Traverse of The Cuillin Ridge

A red sky above Loch Coruisk had given way to a warm night and I slept with just the midge door zipped closed, vents open, waking once or twice to see the clear silhouette of the ridge above, falling asleep once more with the fervent hope the clear skies would hold.
Starting a little later than ideal, we climbed from the loch, rapidly gaining height and a view toward the Basteir Tooth and Sgurr nan Gillean beyond the banks of cloud gathering on the long ridge of Druim nan Ramh.
Passing the periodite boulder field above Meall na Cuilce before heading on and up the north-east ridge of Gars Bheinn. There is much heather bashing on any approach to Gars Bheinn, the slopes steepening appreciably as the summit tower is approached and we laboured higher through humid mists, to reach the rough blocky walls that guard the top.
The summit itself is gained by disagreeable scrambling though it is short lived, its conclusion leading to another world of blue skies, an Atlantic horizon and a blanket of cloud stretching south far below.
Between Gars Bheinn and Sgurr nan Eag, the ridge presents little in the way of technical difficulty though were it anywhere else, it would be held in the highest regard as one of the finest of exposed ridge walks. Its fate is to be the prelude to something altogether different, before which its drama pales.
High above Glen Brittle, and the mists are rapidly lifting...
...Sgurr Alasdair emerging above as we approached from Sgurr Sgumain having detoured from the main ridge and descended to Loch Grunnhda. The chimney, directly above me in this image, provides an enjoyable alternative to the TD Gap whether one is seeking to avoid the queues or the polished holds that are hideous in anything but perfect conditions.
Tim begins the remarkable descent of Sgurr Thearlaich...
...abseiling the final few metres.
Looking back on this complex section of the ridge...
...before heading out on Collie's Ledge which we joined in error, from the left of the bealach via a steep insecure groove. No wonder I could not remember the moves - the correct line joins the ledge simply, from the right. Even in good visibility, and on ground that has been covered before, route finding along the length of the ridge remains testing.
There followed the ascent of An Stac culminating with the In-Pin. Icon of the Cuillin, its east ridge is superb though far from the most difficult section of the ridge. More difficult is the descent of its west ridge which like most, we abseiled.
Beyond Sgurr Dearg, Tim moves along the easy but typically exposed south ridge of Sgurr na Banachdich...
...from which point, as legs tire and thirst grows, the difficulties steadily increase.
A moments rest and a view back towards Sgurr Alasdair and the distinctive summit of Sgurr Thearlaich whose sunlit arête in the centre of the image above - the left to right diagonal line apparently broken at half height by an overlap - we had descended hours before.
Arguably the most enjoyable section of the ridge is this: the superb crest of Sgurr á Ghreadaidh. Likened by Poucher to a titanic scimitar, its exposure demands respect though the moves are never difficult. I came as close here as at any point that day, to Rébuffat's sense of quiet satisfaction at moving well, the unhurried speed noted by Gordon Stainforth in his wonderful book, The Cuillin, as key to the traverse.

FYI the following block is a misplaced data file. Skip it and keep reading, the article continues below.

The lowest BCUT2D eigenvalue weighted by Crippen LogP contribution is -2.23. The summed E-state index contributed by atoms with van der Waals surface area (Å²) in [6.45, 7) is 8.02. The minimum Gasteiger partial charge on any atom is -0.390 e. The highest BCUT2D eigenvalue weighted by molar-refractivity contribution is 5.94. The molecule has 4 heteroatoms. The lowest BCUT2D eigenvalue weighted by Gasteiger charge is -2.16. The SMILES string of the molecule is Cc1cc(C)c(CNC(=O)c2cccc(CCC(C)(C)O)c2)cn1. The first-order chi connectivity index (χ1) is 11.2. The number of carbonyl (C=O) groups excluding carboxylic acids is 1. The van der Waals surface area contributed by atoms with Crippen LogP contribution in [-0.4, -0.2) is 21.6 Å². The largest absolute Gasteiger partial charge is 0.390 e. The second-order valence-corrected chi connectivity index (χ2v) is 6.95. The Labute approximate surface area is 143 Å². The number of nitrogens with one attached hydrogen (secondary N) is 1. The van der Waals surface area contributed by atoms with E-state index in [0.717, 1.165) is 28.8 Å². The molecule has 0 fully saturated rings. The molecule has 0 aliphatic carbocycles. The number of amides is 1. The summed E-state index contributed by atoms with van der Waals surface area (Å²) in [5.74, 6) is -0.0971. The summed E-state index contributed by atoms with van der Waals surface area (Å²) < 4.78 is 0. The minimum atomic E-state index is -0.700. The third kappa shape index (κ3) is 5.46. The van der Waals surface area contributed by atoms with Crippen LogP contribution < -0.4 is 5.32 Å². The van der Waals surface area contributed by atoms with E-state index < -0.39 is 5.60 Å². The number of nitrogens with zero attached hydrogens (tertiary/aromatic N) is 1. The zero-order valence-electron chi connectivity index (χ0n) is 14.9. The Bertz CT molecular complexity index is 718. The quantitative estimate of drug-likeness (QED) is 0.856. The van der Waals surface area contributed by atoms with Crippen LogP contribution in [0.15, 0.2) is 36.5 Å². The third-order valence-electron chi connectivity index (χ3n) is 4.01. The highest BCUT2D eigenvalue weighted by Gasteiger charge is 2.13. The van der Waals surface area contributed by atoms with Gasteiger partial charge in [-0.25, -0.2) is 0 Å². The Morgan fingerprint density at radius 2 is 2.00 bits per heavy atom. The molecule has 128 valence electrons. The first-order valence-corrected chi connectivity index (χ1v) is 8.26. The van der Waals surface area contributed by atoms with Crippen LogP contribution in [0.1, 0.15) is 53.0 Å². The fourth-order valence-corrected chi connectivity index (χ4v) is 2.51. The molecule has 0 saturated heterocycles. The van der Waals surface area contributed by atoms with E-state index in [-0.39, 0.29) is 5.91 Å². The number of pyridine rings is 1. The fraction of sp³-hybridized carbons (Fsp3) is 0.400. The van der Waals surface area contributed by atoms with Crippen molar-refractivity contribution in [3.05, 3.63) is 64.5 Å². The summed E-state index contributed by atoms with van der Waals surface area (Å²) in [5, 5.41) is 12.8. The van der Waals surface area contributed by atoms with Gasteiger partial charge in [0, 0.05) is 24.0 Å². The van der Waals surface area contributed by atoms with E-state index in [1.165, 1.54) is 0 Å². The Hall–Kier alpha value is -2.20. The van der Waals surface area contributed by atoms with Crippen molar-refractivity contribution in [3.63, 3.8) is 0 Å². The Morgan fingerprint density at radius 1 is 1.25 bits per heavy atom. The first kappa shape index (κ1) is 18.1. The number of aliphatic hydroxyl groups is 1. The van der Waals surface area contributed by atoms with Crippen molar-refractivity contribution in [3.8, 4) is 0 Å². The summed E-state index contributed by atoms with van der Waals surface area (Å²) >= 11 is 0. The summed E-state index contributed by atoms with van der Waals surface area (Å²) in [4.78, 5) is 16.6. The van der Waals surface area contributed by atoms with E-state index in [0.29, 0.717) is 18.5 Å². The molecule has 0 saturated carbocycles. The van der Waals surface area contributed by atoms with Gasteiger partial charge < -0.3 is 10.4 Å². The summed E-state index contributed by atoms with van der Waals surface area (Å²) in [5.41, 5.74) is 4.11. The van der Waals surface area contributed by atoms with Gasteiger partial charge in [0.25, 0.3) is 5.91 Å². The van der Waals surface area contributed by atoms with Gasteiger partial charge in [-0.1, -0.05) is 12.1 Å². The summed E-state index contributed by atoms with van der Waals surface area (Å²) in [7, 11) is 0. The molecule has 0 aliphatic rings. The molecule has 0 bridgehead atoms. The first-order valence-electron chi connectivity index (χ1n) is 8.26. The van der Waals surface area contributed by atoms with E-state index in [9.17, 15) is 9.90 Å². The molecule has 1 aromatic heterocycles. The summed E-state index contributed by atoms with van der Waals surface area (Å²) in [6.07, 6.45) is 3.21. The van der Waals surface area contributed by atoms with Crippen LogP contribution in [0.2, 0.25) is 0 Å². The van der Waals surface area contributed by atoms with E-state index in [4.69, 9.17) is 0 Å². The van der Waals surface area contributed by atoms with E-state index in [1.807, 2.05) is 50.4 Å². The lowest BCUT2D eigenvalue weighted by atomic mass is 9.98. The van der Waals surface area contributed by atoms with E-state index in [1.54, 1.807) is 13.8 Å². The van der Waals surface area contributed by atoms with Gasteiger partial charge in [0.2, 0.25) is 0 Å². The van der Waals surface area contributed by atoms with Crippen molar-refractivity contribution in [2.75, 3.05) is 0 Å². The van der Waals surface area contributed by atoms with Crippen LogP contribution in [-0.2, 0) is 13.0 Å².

Another pause, this time bringing memories of our circumnavigation of Skye in 2011 and in particular the perfect evening on which we passed these, the stacks known as Macleod's Maidens off Idrigill Point.
Sgurr á Mhadaidh followed - perhaps the most difficult section of the ridge. Certainly it seemed more taxing than what I remembered of the traverse of Bidean Druim nan Ramh on a previous visit, this complex summit often being cited as the hardest on the main ridge.
By the time we had climbed the four tops, rather confusingly in reverse order - the fourth and highest being at the south-west end of ridge - the evening light was rapidly turning to dusk.
We had hoped to complete the full traverse, but with diversions from the main including a descent into Corrie Grunnhda as well as the ascent of Sgurr Sgumain, along with some dithering on unexpectedly difficult ground - the result of route finding errors - the descent into Corrie an Uaigneis was an obvious decision. There followed a long walk out - down steep screes, the rough heather and boulder strewn slopes and eventually along the river to reach Loch Coruisk and finally, more than three hours after leaving the ridge, the tents.
Walking out, our weather window closed, watching for the boat...
...such a welcome alternative on this day, to the long walk out to Elgol.
As the hull rolled and crashed in short steep waves offshore, I watched a solitary gannet cut across the bow, heading north across dark seas, back towards Loch Coruisk and the wild heart of The Cuillin.
I will follow soon enough, to complete The Great Traverse.
Final analysis
Although we left the ridge at Bidean Druim nan Ramh, we had completed 13 of the major Cuillin summits, covering a horizontal distance of approx. 16km on the map - closer to 20km allowing for the ups and downs - involving close to 10,000ft of ascent.